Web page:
Aberdeenshire HER - NJ66SE0039 - GORDON'S GRANARY, CHURCH STREET, BANFF

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Main Details

Primary ReferenceNJ66SE0039
NameGORDON'S GRANARY, CHURCH STREET, BANFF
NRHE Card No.NJ66SE50
NRHE Numlink 129389
HES SM No.
HES LB No. 22014
Site Form Standing Structure
Site Condition Complete 2
Details Former granary complex and merchant's house, now converted to residential use. The granary is a U-plan building, open to the E, which was originally described as dating to the 19th Century although subsequent research has suggested that the earliest section of the building, the West wing (probably originally a merchant's house), may date to the 16th Century, with the North and South wings likely to the date to the 18th and early 19th Centuries. A Level 2 Standing Building Survey was undertaken by the Banff THI between January and March 2010 over the building complex known as Gordon's Granaries in Banff in advance of a proposed redevelopment of the property. The survey revealed that a building has occupied this site since at least the early 18th Century, and that a granary is known to have operated on the site from as early as 1843. It was also discovered from census records that during the 19th Century, the building complex was home to a number of families at the same time as it was being used for industrial purposes. Several interesting architectural features were recorded during the survey, particularly in what appears to be the earliest building on the site (facing on to High Shore), including decorative stone mouldings and an unusual arched fireplace. Where possible, these features have been preserved during the recent redevelopment. The building is of stone rubble construction, with lime harl on the North, West and South elevations. The East elevation is exposed rubble with cement margins, imitating tooled ashlar margins, around the window and door openings. All of the roofs are slated, but this does not appear to be the original roof structure and covering. The majority of the roof is covered with poor quality thin Welsh slate. The North facing roof of Building 2 is covered with Scots graded slate. It is possible that the roof was originally entirely covered with Scots graded slate, but this cannot be said with any certainty because the skews are all in poor condition, and formed from in situ concrete thus are not original. It is therefore possible that the roof was wholly or partly covered with clay pantiles or indeed thatch. The complex was previously named as Robertson's Granary. This refers to William Robertson, a local merchant, who took ownership in 1892 adding to his already extensive property portfolio. At the granary, the oats and barley were 'dressed' before being shipped out by road, rail and sea. The company was not only a grain merchants but also traded in coal and manure. Indeed, Robertson's was the largest coal merchant in the district and even boasted its own cargo vessels for shipping out its produce. In 1951, Gordon's Granaries was sold to Mr G. Gill, a Grain, Coal and Manure merchant based in Macduff. The Gill family continued to operate out of this building until 1992. Phase two of the building survey was carried out between June and July 2011, and was carried out after the exterior harl had been removed. This revealed a number of formerly hidden blocked openings (windows and doors), and gave a clearer view of the oldest building of the complex, that which faces onto High Shore. This architecture of this building appears to date it to the 16th Century, probably a merchant's house, while pottery found in this building beneath the later concrete floor has been dated to the 13th/14th Century. A watching brief was carried out over groundbreaking works associated with the redevelopment by MAS in October 2011 and October 2012. The watching brief revealed evidence for medieval activity predominantly in the S side of the site at the SE corner of the West wing and in the excavations of the pend between the South wing and the N boundary of St Mary's Kirkyard (NJ66SE0032). A midden was recorded in the area between the South wing and St Mary's kirkyard. A quantity of large sherds of 13th-14th Century pottery was discovered which seems to be of similar date and type to that found at the Castle Hill Pumping Station in 2001 (NJ66SE0106). The pottery includes body sherds, base sherds, handle and rim sherds, of Scarborough-type ware, White Gritty ware, and Scottish Redware. The evidence from both sites would conclude that the stretch of shoreline along this W side of the Deveron was of vital importance to the burgh of Banff in the early period of its development. A mason's mark has been recorded on one of the stones.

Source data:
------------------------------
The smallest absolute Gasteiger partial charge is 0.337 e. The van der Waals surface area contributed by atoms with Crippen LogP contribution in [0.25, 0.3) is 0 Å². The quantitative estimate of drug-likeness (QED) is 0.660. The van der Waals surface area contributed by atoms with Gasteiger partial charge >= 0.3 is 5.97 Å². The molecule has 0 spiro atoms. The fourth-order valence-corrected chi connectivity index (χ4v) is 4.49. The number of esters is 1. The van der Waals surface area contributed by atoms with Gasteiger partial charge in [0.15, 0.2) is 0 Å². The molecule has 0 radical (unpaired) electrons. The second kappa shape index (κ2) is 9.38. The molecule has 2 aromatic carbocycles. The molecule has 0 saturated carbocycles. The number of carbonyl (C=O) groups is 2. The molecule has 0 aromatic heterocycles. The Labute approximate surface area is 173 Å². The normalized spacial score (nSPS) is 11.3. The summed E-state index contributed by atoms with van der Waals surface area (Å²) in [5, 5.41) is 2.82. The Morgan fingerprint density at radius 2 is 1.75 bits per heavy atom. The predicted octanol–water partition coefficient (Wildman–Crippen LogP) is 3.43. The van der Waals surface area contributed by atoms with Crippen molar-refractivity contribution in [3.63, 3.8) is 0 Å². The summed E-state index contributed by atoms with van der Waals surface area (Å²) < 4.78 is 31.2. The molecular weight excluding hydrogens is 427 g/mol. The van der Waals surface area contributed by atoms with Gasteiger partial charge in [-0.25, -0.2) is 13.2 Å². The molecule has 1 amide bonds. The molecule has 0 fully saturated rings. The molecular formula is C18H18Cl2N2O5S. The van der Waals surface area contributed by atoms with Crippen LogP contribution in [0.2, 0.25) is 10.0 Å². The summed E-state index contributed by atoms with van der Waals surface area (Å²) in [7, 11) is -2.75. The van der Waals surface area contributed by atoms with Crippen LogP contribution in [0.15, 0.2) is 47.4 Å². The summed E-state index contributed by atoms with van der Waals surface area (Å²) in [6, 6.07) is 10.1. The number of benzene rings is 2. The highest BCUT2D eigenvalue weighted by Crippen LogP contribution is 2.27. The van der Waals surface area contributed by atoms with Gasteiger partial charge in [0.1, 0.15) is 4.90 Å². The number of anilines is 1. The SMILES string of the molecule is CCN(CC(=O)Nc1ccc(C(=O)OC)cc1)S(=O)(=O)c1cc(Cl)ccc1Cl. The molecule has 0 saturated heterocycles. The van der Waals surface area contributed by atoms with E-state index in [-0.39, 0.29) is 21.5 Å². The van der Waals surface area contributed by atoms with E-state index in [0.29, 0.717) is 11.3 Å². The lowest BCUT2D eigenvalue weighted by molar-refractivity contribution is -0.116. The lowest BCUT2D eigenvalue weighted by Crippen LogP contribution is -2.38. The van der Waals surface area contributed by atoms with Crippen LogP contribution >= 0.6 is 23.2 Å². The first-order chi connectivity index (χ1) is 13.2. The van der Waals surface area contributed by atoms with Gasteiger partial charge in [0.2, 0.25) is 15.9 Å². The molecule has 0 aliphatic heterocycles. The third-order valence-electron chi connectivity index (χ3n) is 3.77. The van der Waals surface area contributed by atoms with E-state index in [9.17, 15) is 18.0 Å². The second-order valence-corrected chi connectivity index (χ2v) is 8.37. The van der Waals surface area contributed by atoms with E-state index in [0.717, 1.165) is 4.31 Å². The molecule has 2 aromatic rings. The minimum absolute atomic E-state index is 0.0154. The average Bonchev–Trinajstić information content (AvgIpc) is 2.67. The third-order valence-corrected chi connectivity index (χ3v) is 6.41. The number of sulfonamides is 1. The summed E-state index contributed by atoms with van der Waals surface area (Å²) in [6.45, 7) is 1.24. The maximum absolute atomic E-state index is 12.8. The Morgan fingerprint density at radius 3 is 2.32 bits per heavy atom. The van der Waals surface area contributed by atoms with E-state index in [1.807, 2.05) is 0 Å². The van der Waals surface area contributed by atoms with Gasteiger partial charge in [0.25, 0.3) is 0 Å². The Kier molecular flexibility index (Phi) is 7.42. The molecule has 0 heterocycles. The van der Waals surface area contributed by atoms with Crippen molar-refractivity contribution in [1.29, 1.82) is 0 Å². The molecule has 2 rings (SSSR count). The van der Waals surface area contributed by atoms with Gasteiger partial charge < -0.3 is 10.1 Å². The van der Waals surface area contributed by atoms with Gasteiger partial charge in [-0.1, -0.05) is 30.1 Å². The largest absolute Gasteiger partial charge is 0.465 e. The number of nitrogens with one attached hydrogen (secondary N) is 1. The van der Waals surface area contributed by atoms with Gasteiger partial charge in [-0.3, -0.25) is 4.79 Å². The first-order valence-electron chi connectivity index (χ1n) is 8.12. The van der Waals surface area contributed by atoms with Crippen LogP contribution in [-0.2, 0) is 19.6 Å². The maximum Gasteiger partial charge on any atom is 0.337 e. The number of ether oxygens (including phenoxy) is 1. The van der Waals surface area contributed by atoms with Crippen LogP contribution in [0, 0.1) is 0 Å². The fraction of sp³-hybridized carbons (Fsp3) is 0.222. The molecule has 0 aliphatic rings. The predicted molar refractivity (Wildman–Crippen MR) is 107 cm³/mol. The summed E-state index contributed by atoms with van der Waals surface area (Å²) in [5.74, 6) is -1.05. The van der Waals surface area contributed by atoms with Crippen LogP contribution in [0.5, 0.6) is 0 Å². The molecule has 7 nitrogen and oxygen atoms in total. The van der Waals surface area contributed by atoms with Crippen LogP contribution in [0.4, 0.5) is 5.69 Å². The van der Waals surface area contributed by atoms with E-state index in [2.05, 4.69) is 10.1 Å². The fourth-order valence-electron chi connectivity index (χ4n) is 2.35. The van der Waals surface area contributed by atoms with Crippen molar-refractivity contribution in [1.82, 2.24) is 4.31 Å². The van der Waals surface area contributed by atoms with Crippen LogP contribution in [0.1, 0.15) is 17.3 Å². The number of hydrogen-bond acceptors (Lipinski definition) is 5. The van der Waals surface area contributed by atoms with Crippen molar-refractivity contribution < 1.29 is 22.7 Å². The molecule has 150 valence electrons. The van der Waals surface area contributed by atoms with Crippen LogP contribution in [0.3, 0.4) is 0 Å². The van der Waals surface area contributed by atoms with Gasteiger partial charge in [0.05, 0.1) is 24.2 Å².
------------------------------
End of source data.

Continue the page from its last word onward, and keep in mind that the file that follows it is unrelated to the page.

Last Update01/08/2019
Updated Bycpalmer
Compiler 
Date of Compilation 

Easting: 369041.789915768, Northing: 864091.696200577

Google Map for NJ66SE0039

National Grid Reference: NJ 6904 6409



Event Details

Event DateEvent TypeOASIS ID
2010 Building Recording
2011 Building Recording
2011 Watching-Brief
2012 Watching-Brief

Excavations and Surveys

Date MDate YTypeDurationDirector / OrganisationAuspicesFundExtent
102011 Excavation  MASDEVDEV 
102012 Excavation  MASDEVDEV 

Artefact and Ecofact

Ecofact

Samples
Palynology
Ecofact Notes

Monument Types

Monument Type 1Monument Type 2Monument Type 3OrderProbability
POTTERY  D100
HOUSESMERCHANTS E100
POTTERY REDWAREF100
POTTERY WHITE GRITTYG100
POTTERY SCARBOROUGHH100
GRANARIES  A100
COURTYARDS U-PLANB100
BAYSLOADING C100
MASON-MARKS  I100